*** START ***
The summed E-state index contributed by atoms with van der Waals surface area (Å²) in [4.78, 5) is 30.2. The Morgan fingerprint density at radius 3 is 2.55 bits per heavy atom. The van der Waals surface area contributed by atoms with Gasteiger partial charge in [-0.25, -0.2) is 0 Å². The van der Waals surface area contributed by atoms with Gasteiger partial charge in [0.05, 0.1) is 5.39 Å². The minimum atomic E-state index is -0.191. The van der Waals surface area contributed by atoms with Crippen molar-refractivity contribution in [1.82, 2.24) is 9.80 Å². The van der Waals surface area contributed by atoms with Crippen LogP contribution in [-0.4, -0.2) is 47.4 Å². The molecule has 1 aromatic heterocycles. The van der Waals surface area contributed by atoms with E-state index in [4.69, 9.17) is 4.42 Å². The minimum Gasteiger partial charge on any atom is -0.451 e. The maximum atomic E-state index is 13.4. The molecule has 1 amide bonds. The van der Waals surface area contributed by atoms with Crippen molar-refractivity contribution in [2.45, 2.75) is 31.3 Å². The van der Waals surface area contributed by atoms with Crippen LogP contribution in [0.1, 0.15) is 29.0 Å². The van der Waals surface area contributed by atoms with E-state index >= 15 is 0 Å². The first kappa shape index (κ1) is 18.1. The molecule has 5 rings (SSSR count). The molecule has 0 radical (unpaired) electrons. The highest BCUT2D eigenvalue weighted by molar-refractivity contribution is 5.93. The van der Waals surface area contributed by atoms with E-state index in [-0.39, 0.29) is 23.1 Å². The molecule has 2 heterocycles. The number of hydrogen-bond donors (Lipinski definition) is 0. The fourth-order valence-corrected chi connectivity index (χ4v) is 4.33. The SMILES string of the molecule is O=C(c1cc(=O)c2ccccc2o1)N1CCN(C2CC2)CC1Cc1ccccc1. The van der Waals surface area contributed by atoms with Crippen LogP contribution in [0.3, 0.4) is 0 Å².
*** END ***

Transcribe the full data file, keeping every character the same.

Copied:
The summed E-state index contributed by atoms with van der Waals surface area (Å²) in [4.78, 5) is 30.2. The Morgan fingerprint density at radius 3 is 2.55 bits per heavy atom. The van der Waals surface area contributed by atoms with Gasteiger partial charge in [-0.25, -0.2) is 0 Å². The van der Waals surface area contributed by atoms with Gasteiger partial charge in [0.05, 0.1) is 5.39 Å². The minimum atomic E-state index is -0.191. The van der Waals surface area contributed by atoms with Crippen molar-refractivity contribution in [1.82, 2.24) is 9.80 Å². The van der Waals surface area contributed by atoms with Crippen LogP contribution in [-0.4, -0.2) is 47.4 Å². The molecule has 1 aromatic heterocycles. The van der Waals surface area contributed by atoms with E-state index in [4.69, 9.17) is 4.42 Å². The minimum Gasteiger partial charge on any atom is -0.451 e. The maximum atomic E-state index is 13.4. The molecule has 1 amide bonds. The van der Waals surface area contributed by atoms with Crippen molar-refractivity contribution in [2.45, 2.75) is 31.3 Å². The van der Waals surface area contributed by atoms with Crippen LogP contribution in [0.1, 0.15) is 29.0 Å². The van der Waals surface area contributed by atoms with E-state index >= 15 is 0 Å². The first kappa shape index (κ1) is 18.1. The molecule has 5 rings (SSSR count). The molecule has 0 radical (unpaired) electrons. The highest BCUT2D eigenvalue weighted by molar-refractivity contribution is 5.93. The van der Waals surface area contributed by atoms with E-state index in [-0.39, 0.29) is 23.1 Å². The molecule has 2 heterocycles. The number of hydrogen-bond donors (Lipinski definition) is 0. The fourth-order valence-corrected chi connectivity index (χ4v) is 4.33. The SMILES string of the molecule is O=C(c1cc(=O)c2ccccc2o1)N1CCN(C2CC2)CC1Cc1ccccc1. The van der Waals surface area contributed by atoms with Crippen LogP contribution in [0.3, 0.4) is 0 Å².